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Chilean fugitive calls for creation of death squad in Paraguay

A Chilean cattle farmer in Paraguay is calling to organize a paramilitary death squad to “eliminate communists”. The man, Eduardo Aviles Lambie, has been fugitive from Chile since 1970, when he participated in the murder of Chile’s former army chief, Gen. Rene Schneider.

Aviles had sent an email to his associates in the San Pedro Regional Division of the Rural Association of Paraguay, which was leaked to the Paraguayan newspaper Ultima Hora and published October 26.

“How long do we have to wait to combat these communists sons of bitches who want to destroy our beloved Paraguay, just like Allende’s people did in Chile from 1968 to Sept. 11, 1973, or convert us into a new Colombia,” Aviles wrote.

Eduardo Aviles has been living in Paraguay since January 1971, after fleeing from Chile in November 1970, a month after participating in the Schneider murder.

Aviles, then a Catholic University student in Santiago, was part of a group made up of conservative students, members of the ultra-right paramilitary group Patria y Libertad and common criminals who conspired with right-wing politicians, military officers and business leaders, with the financial and logistical support of the CIA, to impede socialist Salvador Allende from assuming the presidency that year.

Allende had won the presidential elections in September 1970 with a relative majority, and Congress had to vote to ratify him or the next runner up to assume the presidency that November. That vote was scheduled for October 24, but before then, the conspirators planned to kidnap Schneider, known as a “constitutionalist” who would abide the congressional vote, while at the same time wreak havoc through terrorist bombings and attacks to prompt a military coup and have the elections annulled.

The kidnapping attempt on Oct. 22 backfired when the men who were to abduct Schneider as he was driving to work shot him and left him mortally wounded. He died three days later.

One of the men who participated directly in the murder, as confirmed by a Martial Court ruling, was Eduardo Aviles. He and at least four others fled the country after the assassination while other members of the group were tried and sentenced in Chile. A military court reopened the investigation in 1977 after the four were eventually arrested, but Aviles was safely in Paraguay and would never come back to face justice.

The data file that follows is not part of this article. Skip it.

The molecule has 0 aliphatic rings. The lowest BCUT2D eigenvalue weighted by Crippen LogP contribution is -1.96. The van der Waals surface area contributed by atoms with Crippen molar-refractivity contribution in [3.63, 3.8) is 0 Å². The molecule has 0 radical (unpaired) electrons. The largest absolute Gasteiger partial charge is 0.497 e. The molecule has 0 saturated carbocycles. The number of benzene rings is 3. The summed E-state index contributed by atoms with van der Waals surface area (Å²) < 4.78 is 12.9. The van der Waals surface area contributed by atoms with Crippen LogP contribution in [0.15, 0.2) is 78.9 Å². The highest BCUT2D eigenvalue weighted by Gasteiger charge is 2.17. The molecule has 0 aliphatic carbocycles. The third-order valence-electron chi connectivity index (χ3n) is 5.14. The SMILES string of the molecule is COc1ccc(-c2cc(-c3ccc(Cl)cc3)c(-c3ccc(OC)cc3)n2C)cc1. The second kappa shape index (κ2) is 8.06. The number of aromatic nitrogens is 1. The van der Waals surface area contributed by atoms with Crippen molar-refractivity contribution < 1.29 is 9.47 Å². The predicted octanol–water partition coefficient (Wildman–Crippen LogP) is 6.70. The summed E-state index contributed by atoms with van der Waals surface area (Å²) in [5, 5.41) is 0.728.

According to witnesses at the time, Aviles had fled to Argentina three weeks after the murder, and in January 1971, entered Paraguay. Three months later, he was provided with a Paraguayan ID card under a false name. He has lived in Paraguay ever since, now as a cattle farmer and polo lover.

He continues to be a fugitive of the Chilean justice.

Now, Aviles is trying to create the Paraguayan Anticommunist Commando, CAP.

In his letter to the Rural Association of Paraguay, Aviles says he wants to gather funds to buy weapons to combat what he calls “the advance of the guerrilla” made possible by President Fernando Lugo and his followers.

“This is the only way we can defend ourselves, because if we don’t, they’re going to kill us all,” he says.

 Eduardo Aviles (Photo: Ultima Hora, Paraguay)
The letter to his colleagues outlines the following call to arms:
"1. Raise money to free our friend Fidel Zabala.
2. Raise money to organize ourselves, just like them, but in the other direction (this had results in Chile in 1970)
3. Raise money to buy AR-15, AK-47, etc.
4. Persecute, seize and physically eliminate all of the communists that threaten our lives and belongings.
5. Publicly communicate to the government of Mr. Lugo that his party is over, that his romance with Chavez, Morales, Correa, Castro and others has its days counted.”
Aviles told his colleagues that he “personally went through all of this, and I will not allow it to happen again in my new and beloved country, and much less with my family and friends.”
“We have to be willing to kill and die, but never let up, because if we do, we will become victims just like the Salvadorans, Cubans, Colombians and Bolivians.”
Paraguay’s General Prosecutor requested an investigation into Aviles’s “incitation to violence.”